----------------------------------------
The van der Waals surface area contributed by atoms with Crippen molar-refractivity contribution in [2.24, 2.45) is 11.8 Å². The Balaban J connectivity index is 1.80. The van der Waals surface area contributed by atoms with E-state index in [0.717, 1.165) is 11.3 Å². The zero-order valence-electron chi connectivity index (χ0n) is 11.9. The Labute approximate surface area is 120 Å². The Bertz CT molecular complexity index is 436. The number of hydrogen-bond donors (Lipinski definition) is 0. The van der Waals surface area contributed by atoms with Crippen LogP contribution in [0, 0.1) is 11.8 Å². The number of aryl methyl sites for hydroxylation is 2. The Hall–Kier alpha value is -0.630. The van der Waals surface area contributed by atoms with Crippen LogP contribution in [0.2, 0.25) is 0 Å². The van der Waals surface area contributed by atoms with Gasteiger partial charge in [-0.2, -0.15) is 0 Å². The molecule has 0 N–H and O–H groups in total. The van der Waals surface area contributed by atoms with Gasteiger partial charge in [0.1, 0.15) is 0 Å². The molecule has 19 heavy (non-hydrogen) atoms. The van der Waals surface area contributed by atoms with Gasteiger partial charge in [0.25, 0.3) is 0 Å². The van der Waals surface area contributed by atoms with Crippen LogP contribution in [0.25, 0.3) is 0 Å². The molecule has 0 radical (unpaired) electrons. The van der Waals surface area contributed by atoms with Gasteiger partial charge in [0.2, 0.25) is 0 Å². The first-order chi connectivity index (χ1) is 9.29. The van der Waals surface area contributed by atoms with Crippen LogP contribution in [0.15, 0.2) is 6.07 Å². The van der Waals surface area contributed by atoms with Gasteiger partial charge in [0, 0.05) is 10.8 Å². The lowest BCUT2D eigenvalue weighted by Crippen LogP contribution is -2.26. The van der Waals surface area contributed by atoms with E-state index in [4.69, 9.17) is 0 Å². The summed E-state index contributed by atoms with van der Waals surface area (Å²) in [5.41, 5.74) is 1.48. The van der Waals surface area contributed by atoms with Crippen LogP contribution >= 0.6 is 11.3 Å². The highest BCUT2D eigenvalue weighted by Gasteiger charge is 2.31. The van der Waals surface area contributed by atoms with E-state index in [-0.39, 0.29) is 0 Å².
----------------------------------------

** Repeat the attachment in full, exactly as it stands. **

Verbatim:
The van der Waals surface area contributed by atoms with Crippen molar-refractivity contribution in [2.24, 2.45) is 11.8 Å². The Balaban J connectivity index is 1.80. The van der Waals surface area contributed by atoms with E-state index in [0.717, 1.165) is 11.3 Å². The zero-order valence-electron chi connectivity index (χ0n) is 11.9. The Labute approximate surface area is 120 Å². The Bertz CT molecular complexity index is 436. The number of hydrogen-bond donors (Lipinski definition) is 0. The van der Waals surface area contributed by atoms with Crippen LogP contribution in [0, 0.1) is 11.8 Å². The number of aryl methyl sites for hydroxylation is 2. The Hall–Kier alpha value is -0.630. The van der Waals surface area contributed by atoms with Crippen LogP contribution in [0.2, 0.25) is 0 Å². The van der Waals surface area contributed by atoms with Gasteiger partial charge in [-0.2, -0.15) is 0 Å². The molecule has 0 N–H and O–H groups in total. The van der Waals surface area contributed by atoms with Gasteiger partial charge in [0.1, 0.15) is 0 Å². The molecule has 19 heavy (non-hydrogen) atoms. The van der Waals surface area contributed by atoms with Gasteiger partial charge in [0.25, 0.3) is 0 Å². The van der Waals surface area contributed by atoms with Crippen LogP contribution in [0.25, 0.3) is 0 Å². The molecule has 0 radical (unpaired) electrons. The van der Waals surface area contributed by atoms with Gasteiger partial charge in [0.2, 0.25) is 0 Å². The first-order chi connectivity index (χ1) is 9.29. The van der Waals surface area contributed by atoms with Crippen LogP contribution in [0.15, 0.2) is 6.07 Å². The van der Waals surface area contributed by atoms with Gasteiger partial charge in [0, 0.05) is 10.8 Å². The lowest BCUT2D eigenvalue weighted by Crippen LogP contribution is -2.26. The van der Waals surface area contributed by atoms with E-state index in [4.69, 9.17) is 0 Å². The summed E-state index contributed by atoms with van der Waals surface area (Å²) in [5.41, 5.74) is 1.48. The van der Waals surface area contributed by atoms with Crippen LogP contribution >= 0.6 is 11.3 Å². The highest BCUT2D eigenvalue weighted by Gasteiger charge is 2.31. The van der Waals surface area contributed by atoms with E-state index in [-0.39, 0.29) is 0 Å².